Central Florida surgeons practice remote surgery that may help war wounded
April 26, 2012
A research is being conducted at Florida Hospital's Nicholson Center for Surgical Advancement in Celebration that will potentially help doctors perform remote surgery across the state, country and even half a world away.
Officials are using a $4 million grant from the U.S. Department of Defense to learn how surgeons can compensate for the lag that happens when the distance between doctor, patient and robot stretches across an ocean. Those findings could lead to improvements in how wounded soldiers are treated on the battlefield by surgeons thousands of miles from the front. "We can discover ways to do this so the U.S. has a leg up on this type of surgery," said Dr. Roger Smith, chief technology officer at the center.
But so far, it has not been used across vast distances because of a risky quarter- to full-second lag time between the surgeon's movements and the robot's response. Federal regulators permitted the only true U.S. telesurgery procedure in 2001 when a team of French surgeons in New York operated on a patient using robots in Strasbourg, France, to test the procedure.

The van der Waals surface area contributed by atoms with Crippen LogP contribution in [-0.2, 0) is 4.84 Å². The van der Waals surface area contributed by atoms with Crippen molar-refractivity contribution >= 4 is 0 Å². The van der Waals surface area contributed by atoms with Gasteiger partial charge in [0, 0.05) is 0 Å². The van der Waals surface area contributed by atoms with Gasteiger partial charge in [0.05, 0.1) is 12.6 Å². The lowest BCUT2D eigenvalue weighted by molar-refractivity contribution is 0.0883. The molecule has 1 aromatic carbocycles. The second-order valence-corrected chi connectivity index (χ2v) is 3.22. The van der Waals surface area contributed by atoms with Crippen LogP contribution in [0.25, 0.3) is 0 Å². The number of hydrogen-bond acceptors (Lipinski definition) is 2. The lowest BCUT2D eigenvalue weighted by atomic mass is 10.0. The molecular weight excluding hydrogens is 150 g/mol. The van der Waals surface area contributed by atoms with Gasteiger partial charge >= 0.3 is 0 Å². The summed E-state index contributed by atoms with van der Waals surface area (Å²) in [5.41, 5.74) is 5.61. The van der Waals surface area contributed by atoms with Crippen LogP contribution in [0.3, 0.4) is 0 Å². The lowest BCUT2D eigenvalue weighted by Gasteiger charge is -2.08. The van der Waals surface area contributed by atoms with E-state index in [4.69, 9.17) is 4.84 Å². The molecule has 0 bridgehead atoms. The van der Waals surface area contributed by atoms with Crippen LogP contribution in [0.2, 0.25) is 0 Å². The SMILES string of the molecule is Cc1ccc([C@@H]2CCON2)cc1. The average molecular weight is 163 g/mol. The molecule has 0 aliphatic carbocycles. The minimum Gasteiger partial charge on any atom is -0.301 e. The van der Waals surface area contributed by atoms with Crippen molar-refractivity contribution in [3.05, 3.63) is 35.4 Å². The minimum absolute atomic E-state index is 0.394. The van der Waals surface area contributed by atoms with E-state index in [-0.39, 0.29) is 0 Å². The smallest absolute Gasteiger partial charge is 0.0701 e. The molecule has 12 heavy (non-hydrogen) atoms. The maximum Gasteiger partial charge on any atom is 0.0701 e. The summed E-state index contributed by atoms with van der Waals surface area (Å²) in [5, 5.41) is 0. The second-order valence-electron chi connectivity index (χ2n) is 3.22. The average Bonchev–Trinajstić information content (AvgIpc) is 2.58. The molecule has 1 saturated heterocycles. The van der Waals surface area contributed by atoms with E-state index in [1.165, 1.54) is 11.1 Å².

Doctors say it can take hundreds of attempts to master the da Vinci system. Some of the physicians trained in remote surgery who participated in the study were surprised at how their rigorous training did not prepare them for a one-second delay. "You think that a one-second delay isn't a big deal, but it's extremely frustrating," said Jacksonville obstetrician and gynecologist, Dr. Angela Martin, who took part in the study. "By the time the robot moves an arm, I'm already on my second movement, and there's a tendency to repeat the first action. By then, I could have poked a hole in the patient."......complete article